Car Crash Triggers Amazon Power Outage

Amazon's EC2 cloud computing service suffered its fourth power outage in a week on Tuesday, with some customers in its US East Region losing service for about an hour. The incident was triggered when a vehicle crashed into a utility pole near one of the company's data centers.

Amazon's EC2 cloud computing service suffered its fourth power outage in a week on Tuesday, with some customers in its US East Region losing service for about an hour. The incident was triggered when a vehicle crashed into a utility pole near one of the company's data centers, and a transfer switch failed to properly manage the shift from utility power to the facility's generators.

Amazon Web Services said a "small number of instances" on EC2 lost service at 12:05 p.m. Pacific time Tuesday, with most of the interrupted apps recovering by 1:08 p.m. The incident affected a different Availability Zone than the ones that experienced three power outages last week.

The sequence of events was reminiscent of a 2007 incident in which a truck struck a utility pole near a Rackspace data center in Dallas, taking out a transformer. The outage triggered a thermal event when chillers struggled to restart during multiple utility power interruptions.

Crash Triggers Utility Outage
"Tuesday's event was triggered when a vehicle crashed into a high voltage utility pole on a road near one of our datacenters, creating a large external electrical ground fault and cutting utility power to this datacenter," Amazon said in an update on its Service Health Dashboard. "When the utility power failed, most of the facility seamlessly switched to redundant generator power."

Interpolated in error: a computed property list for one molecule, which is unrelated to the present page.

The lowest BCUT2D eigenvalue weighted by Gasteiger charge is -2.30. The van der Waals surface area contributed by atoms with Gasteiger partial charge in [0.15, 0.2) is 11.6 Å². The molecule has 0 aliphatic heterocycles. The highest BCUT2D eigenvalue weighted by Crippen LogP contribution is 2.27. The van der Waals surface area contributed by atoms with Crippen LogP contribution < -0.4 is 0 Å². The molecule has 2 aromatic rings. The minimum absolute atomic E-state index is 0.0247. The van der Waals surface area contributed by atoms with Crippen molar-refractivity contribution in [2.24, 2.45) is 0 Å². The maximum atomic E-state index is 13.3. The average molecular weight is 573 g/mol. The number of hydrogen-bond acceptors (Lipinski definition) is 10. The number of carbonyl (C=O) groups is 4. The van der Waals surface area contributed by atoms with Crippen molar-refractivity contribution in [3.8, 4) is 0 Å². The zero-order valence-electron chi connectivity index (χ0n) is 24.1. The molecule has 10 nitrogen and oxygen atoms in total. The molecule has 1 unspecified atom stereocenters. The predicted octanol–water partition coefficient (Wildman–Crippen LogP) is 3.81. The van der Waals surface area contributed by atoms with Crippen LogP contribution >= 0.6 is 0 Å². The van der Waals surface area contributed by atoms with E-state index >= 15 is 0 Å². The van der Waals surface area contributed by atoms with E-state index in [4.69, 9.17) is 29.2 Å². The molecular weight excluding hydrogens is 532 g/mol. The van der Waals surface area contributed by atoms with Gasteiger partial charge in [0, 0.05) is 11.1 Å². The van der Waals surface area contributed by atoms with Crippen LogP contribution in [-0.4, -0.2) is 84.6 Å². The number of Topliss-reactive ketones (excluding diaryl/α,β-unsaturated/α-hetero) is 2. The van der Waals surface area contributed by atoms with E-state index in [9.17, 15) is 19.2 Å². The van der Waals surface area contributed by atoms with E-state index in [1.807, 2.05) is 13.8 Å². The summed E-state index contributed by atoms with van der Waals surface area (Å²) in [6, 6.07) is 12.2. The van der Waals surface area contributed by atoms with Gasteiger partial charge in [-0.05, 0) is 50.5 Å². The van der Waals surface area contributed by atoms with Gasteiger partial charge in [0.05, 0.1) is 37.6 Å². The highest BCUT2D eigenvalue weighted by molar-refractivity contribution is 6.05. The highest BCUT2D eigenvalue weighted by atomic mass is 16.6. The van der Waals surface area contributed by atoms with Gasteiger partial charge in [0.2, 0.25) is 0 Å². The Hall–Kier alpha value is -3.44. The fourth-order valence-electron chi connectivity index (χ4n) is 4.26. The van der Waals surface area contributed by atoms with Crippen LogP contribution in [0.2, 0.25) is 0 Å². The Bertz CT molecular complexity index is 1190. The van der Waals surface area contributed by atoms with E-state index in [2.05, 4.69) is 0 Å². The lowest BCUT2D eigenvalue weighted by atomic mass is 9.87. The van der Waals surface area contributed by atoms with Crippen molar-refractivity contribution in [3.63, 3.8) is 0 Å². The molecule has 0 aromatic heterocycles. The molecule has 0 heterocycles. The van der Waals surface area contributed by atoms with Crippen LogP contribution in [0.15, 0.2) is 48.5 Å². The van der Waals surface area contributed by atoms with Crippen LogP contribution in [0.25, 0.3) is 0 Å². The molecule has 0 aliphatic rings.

A ground fault occurs when electrical current flows into the earth, creating a potential hazard to people and equipment as it seeks a path to the ground.

"One of the switches used to initiate the cutover from utility to generator power misinterpreted the power signature to be from a ground fault that happened inside the building rather than outside, and immediately halted the cutover to protect both internal equipment and personnel," the report continued. "This meant that the small set of instances associated with this switch didn't immediately get back-up power. After validating there was no power failure inside our facility, we were able to manually engage the secondary power source for those instances and get them up and running quickly."

Switch Default Setting Faulted
Amazon said the switch that failed arrived from the manufacturer with a different default configuration than the rest of the data centers' switches, causing it to misinterpret this power event. "We have already made configuration changes to the switch which will prevent it from misinterpreting any similar event in the future and have done a full audit to ensure no other switches in any of our data centers have this incorrect setting," Amazon reported.

Amazon Web Services said Sunday that it is making changes in its data centers to address a series of power outages last week. Amazon EC2 experienced two power outages on May 4 and an extended power loss early on Saturday, May 8. In each case, a group of users in a single availability zone lost service, while the majority of EC2 users remained unaffected.

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